Our goal: A Bitcoin exchange in China by late summer

Rising Sun
Photo: Stephanie Costa, CC BY 2.0, (Not changes made)

The blockchain’s block 360649 registered the first transaction carried out by two Coinffeine users with real money. Since last June 12th, a small group of users is testing the Beta version of Coinffeine, as prior step to its impending public release.

The transaction of 0.0549 BTC, verified at 21:47:13 last June 12th of 2015 recorded a Smart Contract between two users that has been created following the Coinffeine Protocol and it had enabled both parties to exchange fiat money by bitcoins in a decentralized manner.

For several weeks the Coinffeine’s development team will work closely with this small group of users to ensure that everything is ready for the Beta public release, in which users who choose so, will be able to start exchanging bitcoins and fiat money in a distributed and automatic way.

 

Coinffeine will operate in China and 69 more countries from day one

On the eve of the launch of the Beta version, we are pleased to announce that Coinffeine will be available from the first day in more than 70 countries. This is possible because Coinffeine uses local payment processors -companies as OKPay– to manage the fiat money, and the users will manage the bitcoins using the desktop application as a wallet. Coinffeine doesn’t require identification of the users, or to do a complex legal feasibility study for each of the countries where it will be operating, as our company does not manage money deposits or customer’s bitcoins.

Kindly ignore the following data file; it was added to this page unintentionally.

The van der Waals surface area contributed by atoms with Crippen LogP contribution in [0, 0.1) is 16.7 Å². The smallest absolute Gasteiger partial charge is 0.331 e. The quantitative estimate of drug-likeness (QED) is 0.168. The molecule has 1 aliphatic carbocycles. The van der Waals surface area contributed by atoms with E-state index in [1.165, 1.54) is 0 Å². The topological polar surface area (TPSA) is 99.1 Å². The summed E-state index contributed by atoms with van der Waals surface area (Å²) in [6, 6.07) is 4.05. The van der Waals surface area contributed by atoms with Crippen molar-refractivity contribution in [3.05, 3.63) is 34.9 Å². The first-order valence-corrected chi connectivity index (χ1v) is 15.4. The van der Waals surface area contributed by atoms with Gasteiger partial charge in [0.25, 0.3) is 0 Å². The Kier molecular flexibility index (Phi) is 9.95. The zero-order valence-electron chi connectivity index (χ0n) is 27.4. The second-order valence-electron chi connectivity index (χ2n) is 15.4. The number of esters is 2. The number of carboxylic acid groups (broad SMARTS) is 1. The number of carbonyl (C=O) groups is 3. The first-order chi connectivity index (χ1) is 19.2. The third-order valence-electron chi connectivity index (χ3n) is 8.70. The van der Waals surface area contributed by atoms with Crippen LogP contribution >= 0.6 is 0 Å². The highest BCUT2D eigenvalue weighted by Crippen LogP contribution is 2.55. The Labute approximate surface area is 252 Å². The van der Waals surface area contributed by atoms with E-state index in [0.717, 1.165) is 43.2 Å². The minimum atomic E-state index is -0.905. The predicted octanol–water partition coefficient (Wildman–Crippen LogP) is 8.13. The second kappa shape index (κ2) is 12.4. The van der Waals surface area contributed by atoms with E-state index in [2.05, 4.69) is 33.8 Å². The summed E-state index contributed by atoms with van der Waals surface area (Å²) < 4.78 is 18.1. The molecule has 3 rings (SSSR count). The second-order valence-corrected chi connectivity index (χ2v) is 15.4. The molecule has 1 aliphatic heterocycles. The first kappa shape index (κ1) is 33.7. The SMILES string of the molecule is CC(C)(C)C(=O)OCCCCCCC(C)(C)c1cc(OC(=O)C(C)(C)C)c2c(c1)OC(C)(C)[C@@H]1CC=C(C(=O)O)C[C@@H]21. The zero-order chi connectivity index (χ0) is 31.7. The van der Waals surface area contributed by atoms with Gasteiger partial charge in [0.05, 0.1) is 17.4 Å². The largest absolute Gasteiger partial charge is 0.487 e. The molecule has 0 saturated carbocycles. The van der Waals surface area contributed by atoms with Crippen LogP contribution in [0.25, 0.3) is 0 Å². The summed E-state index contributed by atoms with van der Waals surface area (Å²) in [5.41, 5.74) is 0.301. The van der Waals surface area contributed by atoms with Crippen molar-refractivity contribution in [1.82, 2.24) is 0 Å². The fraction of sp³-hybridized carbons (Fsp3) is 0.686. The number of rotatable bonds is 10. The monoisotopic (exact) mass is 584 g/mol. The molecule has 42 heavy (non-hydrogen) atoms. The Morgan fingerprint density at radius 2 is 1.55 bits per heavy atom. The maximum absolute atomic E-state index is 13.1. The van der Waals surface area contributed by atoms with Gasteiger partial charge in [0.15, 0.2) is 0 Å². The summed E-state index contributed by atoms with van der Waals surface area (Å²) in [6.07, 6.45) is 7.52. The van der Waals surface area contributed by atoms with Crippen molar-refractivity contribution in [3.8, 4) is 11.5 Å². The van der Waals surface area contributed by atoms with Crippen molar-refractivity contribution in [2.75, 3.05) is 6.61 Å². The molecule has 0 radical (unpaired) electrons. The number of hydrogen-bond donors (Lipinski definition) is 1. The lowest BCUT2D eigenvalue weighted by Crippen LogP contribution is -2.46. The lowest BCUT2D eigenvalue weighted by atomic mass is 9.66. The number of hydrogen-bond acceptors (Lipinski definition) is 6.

The Coinffeine launch strategy aims to position our product in markets such as China, one of the countries where we will have presence from the day one, where traditional exchanges such as Coinbase or BitStamp cannot easily operate.

China proved to be one of the most active markets in late 2013, before the authorities banned the operations of Bitcoin exchange companies. Since then, Chinese authorities allow individuals to possess and exchange bitcoins particularly, but the operations of companies managing deposits of bitcoins (exchanges) are not allowed.

However, Coinffeine doesn’t accept bitcoin or fiat currency deposits and, even though the user experience is the same as with a traditional exchange, the exchanges are made P2P -among users- what it makes our product to fit perfectly into the Chinese market.

The data also shows that 20% of OkPay users come from China, so to try to differentiate ourselves in a market with almost no competition seems a good opportunity.

 

A replicable and scalable model

Being able to launch our product in more than 70 countries right from the start, simply is just a proof of the scalability of a model like Coinffeine.